Date of Defense
Date of Graduation
I came out to my family 28 days before Mike Pence was voted into office.
Michigan went Red, and what happened in the following weeks, on my liberal campus in one of the blue dots of southern Michigan, shaped the beginning of my coming out journey in ways that were impossible for me to determine until recently. Forming an identity that rested far outside of the heterosexual, nuclear family structure of the mid-West, under a Vice President that wanted queer folks silenced and out of the way, proved to be terrifying.
Like the stereotypical post-Trump Thanksgiving of white, mid-western America, my family was divided, and my strong-willed grandmother, an outspoken Hillary supporter, actually cancelled the festivities altogether. Trump had succeeded in his mission of dividing the working class.
My newly cultivated queer pride -- that was beginning to solidify largely due to my participation in Denver, Colorado’s flourishing Pride month celebrations -- began to shrink back inside of me as I tried to cope with my new reality in post-Trump Michigan. I felt no certainty that I could go out into the world as a proud queer woman and be safe. I began to hear about hate crimes being perpetrated on my campus. MAGAs shouted “All Lives Matter” at me and my fellow students participating in a peace rally. I went off social media to deal with my rapidly growing depression and fear. I wasn’t granted the freedom to begin discovering my new queer identity, and instead I began to hide pieces of myself from the world one at a time.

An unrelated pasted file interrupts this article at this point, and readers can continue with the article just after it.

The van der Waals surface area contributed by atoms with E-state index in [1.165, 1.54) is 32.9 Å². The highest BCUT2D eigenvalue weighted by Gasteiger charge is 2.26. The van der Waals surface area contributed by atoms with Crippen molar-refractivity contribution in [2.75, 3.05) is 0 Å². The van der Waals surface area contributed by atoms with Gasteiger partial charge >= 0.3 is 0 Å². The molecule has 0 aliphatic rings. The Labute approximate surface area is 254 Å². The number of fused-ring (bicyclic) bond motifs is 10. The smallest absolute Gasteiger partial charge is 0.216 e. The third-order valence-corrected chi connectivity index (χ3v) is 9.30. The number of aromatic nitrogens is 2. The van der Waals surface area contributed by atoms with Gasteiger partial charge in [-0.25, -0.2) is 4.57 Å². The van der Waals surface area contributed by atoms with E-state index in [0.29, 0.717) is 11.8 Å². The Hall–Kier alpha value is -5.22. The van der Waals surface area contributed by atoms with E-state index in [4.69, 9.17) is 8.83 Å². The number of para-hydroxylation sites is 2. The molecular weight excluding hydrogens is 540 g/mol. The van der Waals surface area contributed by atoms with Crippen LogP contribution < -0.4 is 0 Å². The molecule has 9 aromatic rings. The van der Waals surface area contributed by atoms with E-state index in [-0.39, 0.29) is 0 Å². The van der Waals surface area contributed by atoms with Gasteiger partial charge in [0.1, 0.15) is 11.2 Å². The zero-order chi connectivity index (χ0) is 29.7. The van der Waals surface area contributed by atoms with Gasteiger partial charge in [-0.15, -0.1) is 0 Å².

For some reason, even though my mom and I watched Will & Grace together when I was growing up, I thought that she would see me differently for liking women. I assumed my family would be disappointed in me if I didn’t marry a man and have biological babies. (I was wrong). I wasn’t sure if my politically split extended family would accept me. I wasn’t sure if Mike Pence was going to start searching the country for gay people he could try to cure. The country’s future was frightening, and the queer community was in a state of panic. I had a few close friends that I could be myself with, but I wasn’t even sure who I was. I didn’t have the bravery to find out. But more importantly, my social location didn’t allow for me to find out.
When young, queer college students feel displaced – if they’re anything like me – they seek solace in media to feel connected to their identity. Queer characters that can reflect real queer experiences in fiction bring comfort to an isolated, scared population. Unfortunately, in the new upsurge of queer art in recent years, there is still a large gap of representation in contemporary literature. There are limited novels available in the mainstream publishing world that reflect the experiences of queer people between 18 and 25; few that offer guidance, healing, or hope of finding happiness in a world that treats their lifestyle as an oddity.
I aspire to bring more queer stories into mainstream publishing in my post-graduation career, and this novella is an attempt to write something that will add a piece to the collective bridge within the queer community that needs to be built; a bridge of understanding between the members of our community, that will start to percolate and seep into the collective consciousness of this country. This piece is simultaneously an act of wish-fulfillment and a call to arms to queer writers to push back against the forces that silence us.
Drachman, Julianna, "Found Family" (2019). Honors Theses. 3099.